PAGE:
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Written for the stage by camp aesthete Giuseppe Patroni Griffi, but directed for the screen by dour Marxist Roberto Rossellini, this film is a fascinating disaster. It's the wreckage left by two creative talents in head-on collision.
Vittorio Gassman plays the 'black soul' of the title, an upwardly mobile Italian who was once a bisexual rent boy. Now cosily married into the upper bourgeoisie, he and his unsuspecting wife (Annette Stroyberg) are hoping to move into a sumptuous villa he has inherited from a former male lover. Ah, but this is a movie, so sinners must be punished - however photogenic and well-dressed they may be!
Enter his dead lover's sister (Eleonora Rossi Drago) - one of those outrageously glamorous lesbians who live mainly in French and Italian films. She demands that Gassman renounce all claim to the villa, or risk exposure and public scandal. Stroyberg walks out in disgust. Our hero takes refuge with an old 'comrade in arms' - a hooker (Nadja Tiller) who's about to marry a rich American. He tells her how he survived World War II by seducing an SS officer.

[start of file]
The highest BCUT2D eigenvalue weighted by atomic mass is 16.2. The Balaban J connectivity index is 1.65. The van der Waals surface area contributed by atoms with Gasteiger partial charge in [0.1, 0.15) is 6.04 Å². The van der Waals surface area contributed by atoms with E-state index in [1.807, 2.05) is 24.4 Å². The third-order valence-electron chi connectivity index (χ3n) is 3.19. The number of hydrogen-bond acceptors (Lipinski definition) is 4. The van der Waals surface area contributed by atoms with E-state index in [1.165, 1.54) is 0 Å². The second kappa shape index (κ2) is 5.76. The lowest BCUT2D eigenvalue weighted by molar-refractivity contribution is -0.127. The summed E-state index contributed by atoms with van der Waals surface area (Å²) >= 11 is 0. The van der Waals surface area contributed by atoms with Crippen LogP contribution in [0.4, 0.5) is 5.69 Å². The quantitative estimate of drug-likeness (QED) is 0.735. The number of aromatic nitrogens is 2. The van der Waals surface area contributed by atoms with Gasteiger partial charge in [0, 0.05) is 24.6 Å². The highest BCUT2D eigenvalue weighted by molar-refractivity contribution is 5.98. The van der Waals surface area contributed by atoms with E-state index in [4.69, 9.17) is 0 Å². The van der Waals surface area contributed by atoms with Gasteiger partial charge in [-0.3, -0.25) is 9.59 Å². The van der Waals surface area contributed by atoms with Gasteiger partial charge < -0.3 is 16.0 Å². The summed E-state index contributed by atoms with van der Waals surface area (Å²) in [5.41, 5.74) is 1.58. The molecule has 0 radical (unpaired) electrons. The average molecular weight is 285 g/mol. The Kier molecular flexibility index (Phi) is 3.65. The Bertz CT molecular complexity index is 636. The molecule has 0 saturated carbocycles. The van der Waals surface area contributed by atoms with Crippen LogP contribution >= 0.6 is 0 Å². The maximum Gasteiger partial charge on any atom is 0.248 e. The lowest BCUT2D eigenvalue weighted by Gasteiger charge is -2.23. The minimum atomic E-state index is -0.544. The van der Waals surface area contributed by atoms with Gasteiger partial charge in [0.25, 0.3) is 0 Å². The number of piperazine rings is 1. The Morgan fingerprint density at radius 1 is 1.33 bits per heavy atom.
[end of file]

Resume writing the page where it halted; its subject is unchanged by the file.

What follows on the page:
Given a sympathetic director - Visconti or Bolognini or Patroni Griffi himself - Anima Nera could be powerful stuff. Rossellini is simply the wrong man for the job. He does make a half-hearted stab at high-style decadence in the obligatory 60s nightclub scene. But his one moment of inspired film-making comes right at the end...
The hero's problems solved (temporarily, at least) his bride starts lecturing him on how to be a proper husband. He presses his face to a window - as if gasping for air - a prisoner of the bourgeois world he has always aspired to.
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